Equipment at the ready to remove anything that falls onto a roadway ( with appropriate training). Every year we do a test run of the whole emergency scenario. Will there be enough water pressure to use all our hoses at once? We should find out.
The Fire Department can either join us  (and hopefully take charge) or let us do it ourselves.
 

They saved a Mendocino County community from a hurricane of fire

Redwood Valley was in a tornado of fire. Winds howled. Hillsides glowed.
Rudy Flores opened his eyes early Monday and looked out the window. He was in the midst of the cauldron. An inferno was bearing down on his Pomo Indian tribal neighborhood of about 30 homes.
He ran outside.
“You could hear it roaring,” .
As kids and elders frantically packed into cars, and drove away , Flores and a handful of other young Native American men stayed behind, getting to work saving their community.
They commandeered a water truck and drove it house to house, drenching rooftops. Someone started a backhoe and carved a protective swath where the hillside sloped behind yards.
The men worked through the maelstrom without stopping. By morning, they’d saved all but three houses.

That same blaze, now known as the Redwood Valley Complex fire, has burned 34,000 acres and claimed eight lives. Those deaths occurred just a mile northeast of the Pomo homes.
When grateful tribal members returned to their homes Friday, they declared Flores and the others heroes. “If they weren’t here all of this would be gone,”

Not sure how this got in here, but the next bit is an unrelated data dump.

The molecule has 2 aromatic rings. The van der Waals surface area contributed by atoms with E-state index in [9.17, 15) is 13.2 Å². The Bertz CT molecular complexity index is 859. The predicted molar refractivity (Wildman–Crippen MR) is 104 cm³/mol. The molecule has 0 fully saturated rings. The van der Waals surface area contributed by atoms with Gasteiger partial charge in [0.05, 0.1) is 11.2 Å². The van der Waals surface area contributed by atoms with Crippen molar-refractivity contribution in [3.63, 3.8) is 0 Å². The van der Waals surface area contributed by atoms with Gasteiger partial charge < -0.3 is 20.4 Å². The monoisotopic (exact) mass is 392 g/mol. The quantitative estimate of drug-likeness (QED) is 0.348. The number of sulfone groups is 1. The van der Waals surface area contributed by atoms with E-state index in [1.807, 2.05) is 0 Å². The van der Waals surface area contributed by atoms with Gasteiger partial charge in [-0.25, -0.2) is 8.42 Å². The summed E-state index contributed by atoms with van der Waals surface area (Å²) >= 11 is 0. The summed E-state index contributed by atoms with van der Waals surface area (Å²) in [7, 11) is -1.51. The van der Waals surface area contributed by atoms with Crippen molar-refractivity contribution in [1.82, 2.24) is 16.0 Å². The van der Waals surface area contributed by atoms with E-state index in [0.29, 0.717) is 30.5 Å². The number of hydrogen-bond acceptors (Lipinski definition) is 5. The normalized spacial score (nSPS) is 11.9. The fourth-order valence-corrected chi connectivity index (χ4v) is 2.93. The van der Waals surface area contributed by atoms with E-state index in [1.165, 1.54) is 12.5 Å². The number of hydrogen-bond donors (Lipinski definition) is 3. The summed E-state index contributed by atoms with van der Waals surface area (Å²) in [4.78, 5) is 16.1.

The cause of the fire north of Highway 20 is under investigation but like others that burned in the North Bay, it was fanned by extreme winds. Flames spread west from Potter Valley down the hillsides, taking residents by surprise.

Kevin Jennings, a division chief for Ukiah Valley Fire Authority, said strong gusts pushed the fire in several directions, with rough terrain making it difficult to fight.
“There was no fighting it,” Jennings said. “It was like a tornado of a fire.”
The most serious damage was found in the north part of the valley, often along narrow mountain roads, he said.

He and the other men on the reservation had watched as flames raced toward them, down a steep hill. Flores went house to house, turning on spigots and sprinklers, and grabbing garden hoses to spray roofs, trees and bushes. He was helpless as a wave of wind-blown embers fell on his uncle Brian Williams’ house, destroying it. But 27 others were saved.
“We did what we could to save the Reservation,” Flores said. “We stayed and started watering down everything, even ourselves.”
SOURCE PRESS DEMOCRAT PAUL PAYNE  | Friday, October 13, 2017

Coffey Park - Santa Rosa

The winds that drove the fire from north of Calistoga to Santa Rosa are common in Northern California in October. At about 4:30 a.m. on Monday, these so-called Diablo winds reached a peak speed of more than 60 miles per hour, according to the National Weather Service. The fire moved at 4 miles per hour.